- Add lemon juice and sugar, raise heat, and bring to a boil. Add strawberries (with juice, if frozen and thawed) and bring to a boil. Reduce heat to a lively simmer, stirring frequently to prevent scorching, until liquid has thickened and darkened, about 15 – 20 minutes (mine read 216 – 218 degrees F on an instant thermometer when I stopped cooking; typically 220 degrees F is the gel point). Add lemon zest, salt & pepper (if using). Stir well, taste, and adjust seasonings if necessary.
- Fill hot, sterilized jars to 1/2-inch headspace and process for 20 minutes in a boiling water bath, or store refrigerated in a clean glass jar.
Yields about 4 cups.
- A few things confuse me about the original recipe. One is the cooking times: the original states to sauté the onions for 1 to 2 minutes, then add rhubarb (3 minutes), then sauté over medium-high heat for 6 minutes. I don’t know about you, but rarely have I seen a cup of onions caramelize in 10 minutes of cooking. I increased the cooking time for the onions alone and the onion/rhubarb mix, to nicely brown the onions. Secondly, in Nischan’s recipe the strawberries are not brought to a boil after adding, in fact, he lowers the heat, then simmers for 5 minutes. At 5 minutes of cooking, my mixture was very watery and at a temp of 214 degrees F (the extra liquid could be related to my use of frozen strawberries, but – fresh strawberries would release juice too). With no added pectin, and little natural pectin, I figured it would need extra cooking time to develop a jammy texture. I continued to cook the preserves for 20 minutes, raising the heat and stirring frequently, but never got to the gel point (220 degrees F); eventually I gave up on it (at about 216 – 218 degrees F) and decided, if it stayed strawberry sauce, so be it. Ironically the resulting jam, once cooled, has almost too hard a set; it’s still spreadable, but just barely. So either my thermometer is way off (I tested it in some boiling water and it read 211.5 degrees F) or this is a strange recipe. You may want to stay to the shorter end (15 minutes) of cooking in order to achieve a looser set.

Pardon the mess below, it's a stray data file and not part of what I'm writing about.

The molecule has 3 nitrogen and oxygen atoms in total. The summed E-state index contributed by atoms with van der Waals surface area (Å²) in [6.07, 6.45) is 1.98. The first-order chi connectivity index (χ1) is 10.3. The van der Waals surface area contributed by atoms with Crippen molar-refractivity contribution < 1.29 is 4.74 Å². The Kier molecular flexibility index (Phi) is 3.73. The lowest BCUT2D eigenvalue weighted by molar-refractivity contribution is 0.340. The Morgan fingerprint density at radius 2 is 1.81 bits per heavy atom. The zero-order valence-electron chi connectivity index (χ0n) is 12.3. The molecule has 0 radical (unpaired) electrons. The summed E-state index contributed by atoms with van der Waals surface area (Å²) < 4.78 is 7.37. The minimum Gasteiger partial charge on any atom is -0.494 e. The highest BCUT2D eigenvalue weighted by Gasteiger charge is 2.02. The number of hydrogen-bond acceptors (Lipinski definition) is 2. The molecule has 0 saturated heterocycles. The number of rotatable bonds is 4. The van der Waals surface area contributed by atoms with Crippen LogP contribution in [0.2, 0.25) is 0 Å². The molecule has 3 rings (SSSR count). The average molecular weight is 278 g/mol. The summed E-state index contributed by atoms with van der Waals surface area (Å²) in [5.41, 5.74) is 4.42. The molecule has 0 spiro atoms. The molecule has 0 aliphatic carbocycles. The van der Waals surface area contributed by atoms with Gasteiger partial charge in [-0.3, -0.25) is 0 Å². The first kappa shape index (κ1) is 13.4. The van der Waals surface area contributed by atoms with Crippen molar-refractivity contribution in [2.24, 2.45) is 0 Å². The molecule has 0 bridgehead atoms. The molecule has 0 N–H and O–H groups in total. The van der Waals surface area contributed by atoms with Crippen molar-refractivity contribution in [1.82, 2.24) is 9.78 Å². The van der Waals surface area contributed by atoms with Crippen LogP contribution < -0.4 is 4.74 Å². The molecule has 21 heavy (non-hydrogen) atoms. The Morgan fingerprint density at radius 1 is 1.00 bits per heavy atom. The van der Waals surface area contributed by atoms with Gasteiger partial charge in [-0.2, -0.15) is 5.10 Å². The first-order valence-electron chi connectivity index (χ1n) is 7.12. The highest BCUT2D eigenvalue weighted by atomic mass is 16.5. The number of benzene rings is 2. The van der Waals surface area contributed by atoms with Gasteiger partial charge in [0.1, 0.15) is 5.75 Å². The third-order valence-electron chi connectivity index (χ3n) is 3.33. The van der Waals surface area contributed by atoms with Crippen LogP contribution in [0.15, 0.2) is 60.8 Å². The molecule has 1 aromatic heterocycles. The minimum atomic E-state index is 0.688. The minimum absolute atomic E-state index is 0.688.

- Regardless, the jam is quite delicious. The salt & pepper are optional because I forgot to add them, but I encourage you to try it; I often do this in sweet or savory jams and the tiniest bit can make all the difference.
- Do not increase the amount onions or oil, nor decrease the acidic ingredients (strawberries, rhubarb and lemon juice) or you will affect the safety of the canned recipe. If you want to alter these ratios, store the preserve refrigerated instead.
- The recipe stated to process in a boiling water bath for 20 minutes. Jams and preserves are usually processed for 10 to 15 minutes; I’m not sure why this recipe stated 20 minutes, but perhaps it is extra caution because of the onions. Nevertheless, can’t hurt to follow the recipe and go the full 20 minutes.
- The stated recipe yield was 3 pints; I suspect my yield was lower due to the longer cooking time of the berries.
Canned, in a cool, dark spot for up to 1 year. Refrigerated for up to 2 months.
Spring, or year round with frozen fruit.